Marijuana Marketing. Or as I call it: Marketing.

 
 
 

Marijuana Marketing. Or as I call it: Marketing.

In a CNBC article entitled "Companies woo the weed crowd with artful, edgy ads" is trying to make this huge connection between the legalization of marijuana in Washington and Colorado, and a spate of ads featuring stoner humor, and "code words." Such ads and phrases like one above as well as from the Carl's Junior campaign seem to be a growing trend, the article points out. To which I say: No shit, Sherlock.

The real point isn't that advertising is jumping on the marijuana bandwagon. It's that advertising has by and large been reduced to nothing but jumping on the bandwagon. At this point we are way beyond celebrity borrowed interest. We're now swiping all kinds of cultural aspects without even bothering to add anything new to that culture. It's monkey see, monkey do with logo at the end. What's even more alarming is that when I say this, some people in the industry nod their heads enthusiastically as if it's a good thing. They tell me we're talking to people on their level in the places where they are most likely to engage, etc.
What I think is this: instead of being culture creators, we're cultural ambulance chasers. Delusional vampires who believe strong branding isn't nearly as important as "getting talked about." And what better way to do it than to suck the life out of the trending topic du jour, right? Sales aren't as important as high fives for that tweet.

A comedian makes a youtube video about the evolution of dance so we bastardize it until it becomes a Corolla commercial. An overly twee band featuring a real life couple singing in their home becomes an overly twee band featuring a real life couple singing in their home, next to a car. You can see below if you want to ruin your day or have bad flashbacks.

It's more than just cars doing this, though. And it's not just scouring youtube for creative. Pick a trending topic and we're already figuring out a way to place an ad there, regardless of relevancy. That's hardly hyperbole when even hashtags and trending topics are included. Yay us?

The CNBC article points out that it's only a few brands that are jumping on the weed bandwagon and that most advertisers will shy away. Makes sense, considering there are 48 states that still haven't decriminalized weed, it's not something people advertise per se. But I wouldn't call it shying away so much as recognizing marijuana ads are not right for your brand.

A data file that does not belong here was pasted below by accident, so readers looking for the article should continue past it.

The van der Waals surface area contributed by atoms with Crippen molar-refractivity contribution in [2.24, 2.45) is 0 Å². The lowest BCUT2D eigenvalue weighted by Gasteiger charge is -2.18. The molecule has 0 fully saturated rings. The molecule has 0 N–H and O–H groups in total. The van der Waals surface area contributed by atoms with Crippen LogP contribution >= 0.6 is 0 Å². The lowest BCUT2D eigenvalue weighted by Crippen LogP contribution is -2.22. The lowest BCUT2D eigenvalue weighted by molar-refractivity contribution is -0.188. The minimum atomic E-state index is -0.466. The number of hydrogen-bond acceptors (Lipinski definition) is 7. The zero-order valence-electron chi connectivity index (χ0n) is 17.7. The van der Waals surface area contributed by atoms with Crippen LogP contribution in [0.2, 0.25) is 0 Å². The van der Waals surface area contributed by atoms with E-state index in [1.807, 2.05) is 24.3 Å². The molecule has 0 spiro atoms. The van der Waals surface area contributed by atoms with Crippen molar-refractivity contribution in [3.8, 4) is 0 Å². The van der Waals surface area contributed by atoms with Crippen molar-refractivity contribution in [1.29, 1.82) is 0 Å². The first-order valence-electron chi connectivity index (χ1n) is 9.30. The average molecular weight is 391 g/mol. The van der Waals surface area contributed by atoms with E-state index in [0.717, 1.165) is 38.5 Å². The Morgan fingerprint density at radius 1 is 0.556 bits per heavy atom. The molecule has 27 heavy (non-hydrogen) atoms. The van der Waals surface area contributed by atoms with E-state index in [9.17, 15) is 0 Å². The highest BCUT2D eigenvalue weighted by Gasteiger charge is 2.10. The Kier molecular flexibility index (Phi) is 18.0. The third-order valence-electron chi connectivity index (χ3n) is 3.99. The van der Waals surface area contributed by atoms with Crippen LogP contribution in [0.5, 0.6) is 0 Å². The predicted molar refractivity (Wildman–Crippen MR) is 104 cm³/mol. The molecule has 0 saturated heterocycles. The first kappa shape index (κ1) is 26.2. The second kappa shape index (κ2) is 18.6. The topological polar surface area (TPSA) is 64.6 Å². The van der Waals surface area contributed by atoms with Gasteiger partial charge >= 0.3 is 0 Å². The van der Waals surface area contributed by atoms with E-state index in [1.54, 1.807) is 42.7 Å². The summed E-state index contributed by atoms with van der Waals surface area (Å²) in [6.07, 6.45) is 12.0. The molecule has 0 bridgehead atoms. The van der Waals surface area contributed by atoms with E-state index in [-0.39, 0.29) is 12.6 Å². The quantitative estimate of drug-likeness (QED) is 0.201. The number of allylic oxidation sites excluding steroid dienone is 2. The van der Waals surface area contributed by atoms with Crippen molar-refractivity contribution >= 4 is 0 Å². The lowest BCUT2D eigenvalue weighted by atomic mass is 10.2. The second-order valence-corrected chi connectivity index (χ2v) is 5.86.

At least in this instance the brands who are courting the dope smokers or trying to seem relevant and hip are relevant brands. When Ben and Jerry's tweeted the following, they were acknowledging their supposed place in the weed culture, rather than just piggybacking on the culture because it's in the news this month.

The same goes for Carl's Jr, Taco Bell, Jack in the Box. It makes sense for those brands to do this. You get stoned, you get hungry. IBM or Merrill Lynch? Not so much. And as much as it got talked about, I'm putting Spirit Airlines in this category, too.

When Spirit Airlines made its "Mile High" ad, it seemed more like a pathetic attempt to jump on the bandwagon, something out of a ho-hum Jay Leno monologue rather than a smart piece of creative. Yes it got them talked about, but so what? It probably turned a lot of people off. Airline pilots get drug tests on a regular basis. So an airline trying to capitalize on a flight to Denver because weed, is short sighted.

What kind of agency, or brand for that matter, wants to define success through earned media rather than actual sales? Answer: The kind of brand that wants to ape culture, rather than help define it.

And this is true of all cultural vampires. They believe if they just find the right youtube video or bandwagon that is already a success they won't even need to add anything new to it to continue that success. That's because they've been smoking some bad shit.

Here's an idea: Stop being a cultural vampire. Make something new instead.

Adland: 

Comments

Amen.

Add new comment

Top